Wednesday, July 27, 2011
Barbarita, Habana, Cuba, July, 2011
During one such visit, we experience one family living in a new place. At first sight it seems to me that this is their place of work. The apartment is little more than a single, small room. When we enter the bed is to the right and the tiny kitchen is to the left, with a small aisle separating the bed from the cabinet hosting the stereo and television.
There is barely enough room for us to stand, let alone sit. We spend time with Barbarita and her mother, as well as the owner of the home who is also being attended to by our friends.
The man is an elderly man, quite friendly and open to our visit. He is missing one leg and lives alone without a family, therefore needing the assistance provided by our dearest friends. We share the photographs from the previous year and decide to make an appointment to return and make new portraits for Barbarita. We bid farewell for the time being and head out to the next family.
Once outside I ask my friend Eldo a question: 'Do they get paid well for this work?'
Hearing this, Eldo is surprised at my lack of understanding and proceeds to educate me on their situation. As it turns out, Barbarita and her mother are working for the possibility of inheriting the tiny apartment. The elderly man, lacking a family, is able to include them in his will and pass on the rights to his home in exchange for their assistance during his final years. They receive nothing in terms of payment during his lifetime. It is the promise of a future home for which they labor.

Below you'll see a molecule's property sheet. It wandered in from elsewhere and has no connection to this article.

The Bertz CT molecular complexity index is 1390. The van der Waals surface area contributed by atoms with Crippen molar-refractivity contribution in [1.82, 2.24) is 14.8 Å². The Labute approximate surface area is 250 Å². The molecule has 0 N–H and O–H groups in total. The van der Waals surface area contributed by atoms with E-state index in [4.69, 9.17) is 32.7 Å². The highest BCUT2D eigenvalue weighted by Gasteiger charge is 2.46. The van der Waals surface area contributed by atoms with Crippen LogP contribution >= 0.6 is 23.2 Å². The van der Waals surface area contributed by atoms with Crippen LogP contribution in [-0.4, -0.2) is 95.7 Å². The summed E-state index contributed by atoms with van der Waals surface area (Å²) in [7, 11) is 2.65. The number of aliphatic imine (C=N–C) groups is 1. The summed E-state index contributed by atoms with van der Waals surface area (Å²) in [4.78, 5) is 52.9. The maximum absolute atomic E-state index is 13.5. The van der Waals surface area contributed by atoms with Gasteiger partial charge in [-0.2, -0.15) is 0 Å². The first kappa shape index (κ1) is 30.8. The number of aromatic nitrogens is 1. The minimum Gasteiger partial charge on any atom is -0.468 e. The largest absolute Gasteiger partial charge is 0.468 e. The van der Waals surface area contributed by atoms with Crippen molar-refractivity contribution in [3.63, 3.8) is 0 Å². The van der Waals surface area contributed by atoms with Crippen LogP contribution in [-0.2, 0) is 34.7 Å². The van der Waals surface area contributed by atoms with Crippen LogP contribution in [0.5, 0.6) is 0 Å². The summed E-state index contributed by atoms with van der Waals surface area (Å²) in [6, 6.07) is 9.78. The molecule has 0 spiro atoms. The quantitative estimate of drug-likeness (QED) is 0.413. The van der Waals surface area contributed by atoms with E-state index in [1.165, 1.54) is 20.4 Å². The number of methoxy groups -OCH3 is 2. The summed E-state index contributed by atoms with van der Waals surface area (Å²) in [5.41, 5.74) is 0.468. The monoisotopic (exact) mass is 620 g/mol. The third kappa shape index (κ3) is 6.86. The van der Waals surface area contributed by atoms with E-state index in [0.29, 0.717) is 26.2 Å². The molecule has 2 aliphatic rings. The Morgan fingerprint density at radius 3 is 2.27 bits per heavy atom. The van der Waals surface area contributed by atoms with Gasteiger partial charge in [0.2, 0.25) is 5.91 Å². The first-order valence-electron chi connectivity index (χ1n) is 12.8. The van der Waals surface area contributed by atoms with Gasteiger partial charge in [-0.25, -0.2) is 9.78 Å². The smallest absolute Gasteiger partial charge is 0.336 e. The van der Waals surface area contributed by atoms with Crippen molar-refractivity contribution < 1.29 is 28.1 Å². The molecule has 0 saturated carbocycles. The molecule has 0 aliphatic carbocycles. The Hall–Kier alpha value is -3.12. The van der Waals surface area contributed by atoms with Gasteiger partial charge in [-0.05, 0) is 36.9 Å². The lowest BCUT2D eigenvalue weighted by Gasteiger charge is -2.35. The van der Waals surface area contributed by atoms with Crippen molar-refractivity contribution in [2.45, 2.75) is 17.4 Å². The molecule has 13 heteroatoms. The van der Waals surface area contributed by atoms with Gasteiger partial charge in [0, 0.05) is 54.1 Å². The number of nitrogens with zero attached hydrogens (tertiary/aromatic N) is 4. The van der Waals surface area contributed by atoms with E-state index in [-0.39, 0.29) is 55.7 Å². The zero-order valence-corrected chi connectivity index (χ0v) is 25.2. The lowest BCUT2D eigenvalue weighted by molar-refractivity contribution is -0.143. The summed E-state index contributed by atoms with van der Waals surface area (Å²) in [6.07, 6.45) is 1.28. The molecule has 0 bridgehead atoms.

'A lesson a day' they say. On this day, it is perhaps a volume.
On my next visit to her home, I am greeted by her mother, sister and brother-in-law. Without a translator we have a conversation regarding our collaboration. A few years earlier Barbarita's mother decided that her daughter's photographs can be made but only for my personal portfolio. She was content with this and decided against the publication of the portraits and the sale of the prints.
During the second visit, Barbarita's mother seems a bit anxious and nervous at the same time. She is trying to tell me something but is having a hard time telling me so. My understanding of Spanish is acceptable but nuances cannot be understood. With the help of her son-in-law, we achieve clarity. Her mother explains to me their plight at this time, the hardships they are facing and the difficulty in even obtaining the smallest of items for her daughter. Things that can be taken for granted back home are nearly impossible to purchase for her.
With this in mind, and with the portraits we have made over five years, she asks me to present her daughter's work in order to educate the world about their life and also to perhaps help in any way possible through the sale of the portraits.
Should the readers of this entry be interested in helping in any way possible, perhaps through a purchase of her print, then I would be more than glad to have such a conversation.
In the end, the purpose of the work is as her mother desires, nothing else.